Solar panels in a hurricane

Can Solar Panels Withstand Hurricanes?

Hurricanes have always been a nuisance for Florida residents. But in recent years, these tropical storms have become increasingly devastating. With Hurricane Ian now making its way toward the Gulf Coast, many Floridians are left wondering: can solar panels withstand hurricanes? In this article, we’ll discuss how residential solar systems fare during severe weather events and offer advice on preparing your PV panels for a hurricane.

Solar Panel Durability

In short, most solar panels are designed to endure high winds, rain, and hail. When installed correctly, solar systems tend to hold up quite well during hurricanes.

The state of Florida has strict wind codes to ensure that solar panels can stand up to hurricane-strength winds. Most hurricanes have sustained winds of 100 to 150 mph, and many areas of Florida require solar systems to withstand 160 mph winds. At Lake Mary Solar, our solar panels are in compliance with this code and are rated to withstand a minimum of 160 mph winds. So, if you had your PV panels installed by an experienced and dependable solar contractor, your solar system should be able to weather the storm.

Solar Panels in Previous Hurricanes

If you’re skeptical about the durability of solar panels, consider how they held up during past hurricanes:

In 2012, Hurricane Sandy left a wake of destruction throughout the state of New Jersey. Despite high winds and blowing debris, most homeowners reported almost no damage to their solar systems—even in the hardest hit areas.

The same can be said for Hurricane Matthew in 2016 and Hurricane Maria, which wreaked havoc in Puerto Rico in 2017. And during Hurricane Florence, North Carolina’s fossil fuel plants were shut down for weeks following the storm. Yet solar installations were up and running just a day after the hurricane subsided. Again and again, solar panels have proven themselves to be able to withstand what many other structures can’t.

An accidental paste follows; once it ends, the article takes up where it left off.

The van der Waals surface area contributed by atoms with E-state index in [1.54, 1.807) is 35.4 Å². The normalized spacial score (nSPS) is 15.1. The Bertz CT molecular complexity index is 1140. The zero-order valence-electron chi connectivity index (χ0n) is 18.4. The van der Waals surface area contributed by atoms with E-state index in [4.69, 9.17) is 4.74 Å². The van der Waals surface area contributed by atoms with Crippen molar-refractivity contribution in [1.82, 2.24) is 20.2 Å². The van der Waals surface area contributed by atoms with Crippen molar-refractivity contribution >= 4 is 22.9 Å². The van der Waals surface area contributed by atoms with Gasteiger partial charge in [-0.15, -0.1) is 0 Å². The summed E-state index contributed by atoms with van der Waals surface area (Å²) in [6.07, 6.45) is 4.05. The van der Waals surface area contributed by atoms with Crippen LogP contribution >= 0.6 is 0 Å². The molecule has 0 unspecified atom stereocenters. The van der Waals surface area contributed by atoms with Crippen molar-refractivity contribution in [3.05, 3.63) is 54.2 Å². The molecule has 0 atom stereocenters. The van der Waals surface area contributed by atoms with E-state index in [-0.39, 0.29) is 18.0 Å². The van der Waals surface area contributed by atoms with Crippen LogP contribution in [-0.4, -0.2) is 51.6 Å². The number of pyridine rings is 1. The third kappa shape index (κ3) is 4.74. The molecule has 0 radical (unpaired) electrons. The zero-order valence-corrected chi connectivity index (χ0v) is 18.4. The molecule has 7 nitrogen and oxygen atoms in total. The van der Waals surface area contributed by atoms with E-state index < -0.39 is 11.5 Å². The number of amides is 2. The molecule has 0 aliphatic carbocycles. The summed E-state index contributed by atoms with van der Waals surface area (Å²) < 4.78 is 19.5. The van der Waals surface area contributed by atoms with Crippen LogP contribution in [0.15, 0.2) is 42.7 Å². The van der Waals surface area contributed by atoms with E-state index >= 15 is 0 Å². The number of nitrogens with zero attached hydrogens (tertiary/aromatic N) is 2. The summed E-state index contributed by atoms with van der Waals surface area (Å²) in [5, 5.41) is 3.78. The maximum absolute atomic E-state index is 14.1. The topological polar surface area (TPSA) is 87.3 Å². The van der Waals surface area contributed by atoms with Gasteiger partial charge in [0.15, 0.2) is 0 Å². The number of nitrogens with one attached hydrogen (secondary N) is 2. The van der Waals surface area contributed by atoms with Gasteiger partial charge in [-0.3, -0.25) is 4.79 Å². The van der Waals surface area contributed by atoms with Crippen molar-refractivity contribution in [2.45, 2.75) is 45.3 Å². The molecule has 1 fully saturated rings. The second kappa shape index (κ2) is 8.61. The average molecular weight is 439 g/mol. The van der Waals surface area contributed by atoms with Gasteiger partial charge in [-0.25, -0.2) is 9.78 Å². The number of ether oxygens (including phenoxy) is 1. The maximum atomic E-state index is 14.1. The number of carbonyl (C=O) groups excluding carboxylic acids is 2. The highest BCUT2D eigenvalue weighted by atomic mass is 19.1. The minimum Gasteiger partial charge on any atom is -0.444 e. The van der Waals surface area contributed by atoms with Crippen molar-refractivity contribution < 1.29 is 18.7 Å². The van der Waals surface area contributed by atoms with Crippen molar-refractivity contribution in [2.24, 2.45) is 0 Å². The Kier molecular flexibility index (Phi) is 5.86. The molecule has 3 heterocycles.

Do Solar Panels Work During a Hurricane?

One of the perks of solar panels is the energy independence they offer. After a hurricane makes landfall, it often results in prolonged power outages in the surrounding area. Fortunately, solar panels will continue to generate power as long as there is sunlight—even during rainy and cloud days; however, their output will be diminished in the absence of direct sunlight. Whether or not you can use that electricity during a power outage depends on the type of solar system you own.

Rain, wind, and hail are some of the biggest concerns during a hurricane. So, how do solar panels hold up during these weather events?

Solar Panels and Rain

Most modern solar panels are waterproof, so they won’t be damaged by moisture—even during heavy and prolonged rainstorms. And because they can convert both direct and indirect sunlight into energy, they’ll continue to function on rainy and cloudy days; however, they may only be able to produce between 10 percent and 25 percent of their optimal capacity during particularly cloudy days.

PV panels are not only impervious to moisture but can actually benefit from a rainstorm. It’s common for solar systems to function more efficiently after a rainstorm. This is because rain can wash away dirt, dust, pollen, and other particles that accumulate on the surface of solar panels.

Solar Panels and Hail

If you’ve ever owned a car, you probably know how frustrating hailstorms can be. Those little balls of ice can leave your vehicle with more craters than the surface of the moon!

Luckily, most high-quality solar panels are built to withstand hail. In fact, a study by the National Renewable Energy Laboratory (NREL) found that the chance of a hailstorm damaging solar panels is less than five percent. And because most homeowners insurance policies cover residential solar systems, you’ll likely be reimbursed if your PV panels are damaged by hail.

Solar Panels and Wind

Wind is another weather event that can damage low-quality or poorly installed solar panels. Wind can damage or loosen the mounting hardware attached to the panels when an uplift occurs.